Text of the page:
Knowing how your marketing fits into the greater process is more than theory. It affects how well you put your ideas into practice. Here are just a few of the ways that working within a marketing process framework impacts your work:

  • Understanding where your client has come from and where they’re going.
  • Create value through meeting your client where they are.
  • Maintain a narrow focus on objectives.
  • Reduce time developing marketing.
  • Ability to direct the process as you wish.


Your lead starts as a stranger to you and your business, a “cold” lead. She is one in a group of potentials: maybe the target audience on a Facebook ad, or a list you acquired. This is your Demand Generation stage; she doesn’t know you, so she can’t want your product.

At some point, she sees your product; in this case, through an ad online. She’s interested, clicks on the link, and follows it to your landing page. She quickly clicks away and doesn’t think about it again. Days later, another ad appears; this one addresses her pain point and offers a downloadable resource. This is Lead Generation. She sees ads or promoted social posts – sometimes clicking through and sometimes not. Finally, something resonates enough that she gladly trades her contact info for a piece of content. Once you have her email (or phone number), you now have a proper (warm) lead.

Lead Nurture begins. Ads become more targeted, and emails are sent to stoke her interest in your products or services. Your automated program is tracking her movements on your site, what she interacts with, the links that interest her, and ranks her interest on a numerical scale (her lead score).

So you’ve generated demand for information, generated a lead from an unknown, and nurtured your lead for some time. What next? Well, that depends on how effective your marketing is at targeting their needs. Eventually, their interest peaks; they have fulfilled the marketing qualifications and graduate to a Marketing Qualified Lead (MQL).

Your sales team is alerted to their new status and reach out. Maybe your lead gets a phone call, text, or personalized email. They are now Sales Accepted.

Leads can jump backward or forward through the process, depending on various factors. For whatever reason, they ignore the message and return to downloading freebies, liking social posts, and reading the blog. When this happens, they return to Lead Nurture until the next time interest spikes, and you reach out again.

This time they reach back! Sales schedules a meeting with them, and your lead keeps in touch. Sales decides that they fulfill the qualification requirements, and are one step closer to closing a deal!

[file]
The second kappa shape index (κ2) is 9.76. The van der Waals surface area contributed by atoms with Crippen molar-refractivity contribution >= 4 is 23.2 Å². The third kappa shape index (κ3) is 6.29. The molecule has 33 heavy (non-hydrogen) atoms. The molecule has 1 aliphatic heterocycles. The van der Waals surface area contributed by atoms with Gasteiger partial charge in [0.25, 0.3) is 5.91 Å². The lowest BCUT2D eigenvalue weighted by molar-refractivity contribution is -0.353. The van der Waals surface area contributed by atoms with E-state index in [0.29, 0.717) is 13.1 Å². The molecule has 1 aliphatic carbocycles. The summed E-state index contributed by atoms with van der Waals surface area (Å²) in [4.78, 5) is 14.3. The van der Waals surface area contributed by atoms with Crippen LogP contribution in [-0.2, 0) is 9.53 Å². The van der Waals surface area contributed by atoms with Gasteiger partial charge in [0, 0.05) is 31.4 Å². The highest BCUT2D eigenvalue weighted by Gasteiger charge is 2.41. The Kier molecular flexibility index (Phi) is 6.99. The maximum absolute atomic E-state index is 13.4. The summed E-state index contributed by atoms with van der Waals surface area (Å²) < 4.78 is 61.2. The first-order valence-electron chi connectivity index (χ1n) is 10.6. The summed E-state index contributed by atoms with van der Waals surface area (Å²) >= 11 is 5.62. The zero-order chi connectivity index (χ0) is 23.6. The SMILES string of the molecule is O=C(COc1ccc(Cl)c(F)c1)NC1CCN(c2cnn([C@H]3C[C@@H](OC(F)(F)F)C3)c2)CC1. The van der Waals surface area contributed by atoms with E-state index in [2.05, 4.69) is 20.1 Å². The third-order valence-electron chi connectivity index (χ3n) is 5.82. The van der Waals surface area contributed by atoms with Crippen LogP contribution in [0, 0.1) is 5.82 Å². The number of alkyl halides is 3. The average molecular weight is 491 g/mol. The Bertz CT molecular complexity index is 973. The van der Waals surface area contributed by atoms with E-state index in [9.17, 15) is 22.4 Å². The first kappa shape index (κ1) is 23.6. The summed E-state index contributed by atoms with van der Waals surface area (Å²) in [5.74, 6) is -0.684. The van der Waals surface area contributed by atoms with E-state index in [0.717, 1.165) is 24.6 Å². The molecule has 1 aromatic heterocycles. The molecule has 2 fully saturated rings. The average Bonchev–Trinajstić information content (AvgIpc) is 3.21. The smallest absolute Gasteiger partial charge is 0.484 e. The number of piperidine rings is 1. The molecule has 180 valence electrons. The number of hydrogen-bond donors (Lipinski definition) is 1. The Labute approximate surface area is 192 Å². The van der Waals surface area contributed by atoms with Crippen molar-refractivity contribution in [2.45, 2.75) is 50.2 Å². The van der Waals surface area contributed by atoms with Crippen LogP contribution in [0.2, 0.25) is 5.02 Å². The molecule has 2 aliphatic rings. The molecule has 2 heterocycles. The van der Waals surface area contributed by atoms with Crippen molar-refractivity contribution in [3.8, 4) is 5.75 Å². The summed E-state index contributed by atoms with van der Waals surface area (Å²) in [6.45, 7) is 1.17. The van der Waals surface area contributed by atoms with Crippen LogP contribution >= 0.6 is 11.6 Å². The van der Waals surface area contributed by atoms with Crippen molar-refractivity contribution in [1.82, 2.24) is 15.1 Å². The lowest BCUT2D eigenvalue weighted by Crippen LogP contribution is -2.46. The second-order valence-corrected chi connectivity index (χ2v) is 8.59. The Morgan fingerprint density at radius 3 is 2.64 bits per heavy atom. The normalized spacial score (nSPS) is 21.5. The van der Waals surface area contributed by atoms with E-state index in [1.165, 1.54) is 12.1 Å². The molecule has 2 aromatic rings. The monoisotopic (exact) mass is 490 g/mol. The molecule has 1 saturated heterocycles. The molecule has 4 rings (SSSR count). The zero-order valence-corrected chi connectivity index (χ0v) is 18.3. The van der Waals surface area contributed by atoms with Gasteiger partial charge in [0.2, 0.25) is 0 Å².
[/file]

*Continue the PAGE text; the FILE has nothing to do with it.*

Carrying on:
The day comes that they make a purchase. You have successfully converted a cold lead into a customer. Once again, this customer is aware of your business, but doesn’t need you; they have reset to an earlier stage, and it’s up to you to guide them back through the process.

Key Take-Aways

  • The marketing process is the stages a potential client moves through to go from unaware to buyer.
  • The process follows the basic human decision-making process.
  • Leads can move backward or jump forward through the process, depending on various external factors.
  • Meeting your lead where they are in the process is key.

Check out our Complete Marketing Process Flowchart HERE.

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Symptoms of Poorly Defined Audience Personas:

  • Poor Conversion Rates
  • Difficulty Defining the Buyer’s Journey
  • Content that is All About Your Product or Services

Understanding the Problem

Weak personas are absolutely the most common problem facing marketing teams in the United States. Many marketers are so busy doing marketing that they forget whom they are marketing to. 

As marketers, we understand everything we do is about getting the “right message to the right person at the right time.” We know that buyers go through numerous stages before they’re ready for a sales conversation, and we have to align our message touchpoints to these stages or we will lose their attention entirely. However, it is distressingly common that marketers are so far removed from our buyers that we forget what is important to them, and then our message doesn’t land.

The Solution: Define and Document Your Personas

Regardless of your industry, there are a few tried-and-true practices that always form the foundation of our work. One of these is persona building.

Getting to know any new person means asking questions. Defining buyer priorities is all about asking the right questions and prompting insight into the “why” behind buying decisions. I strongly recommend documenting buyer personas using open-ended questions.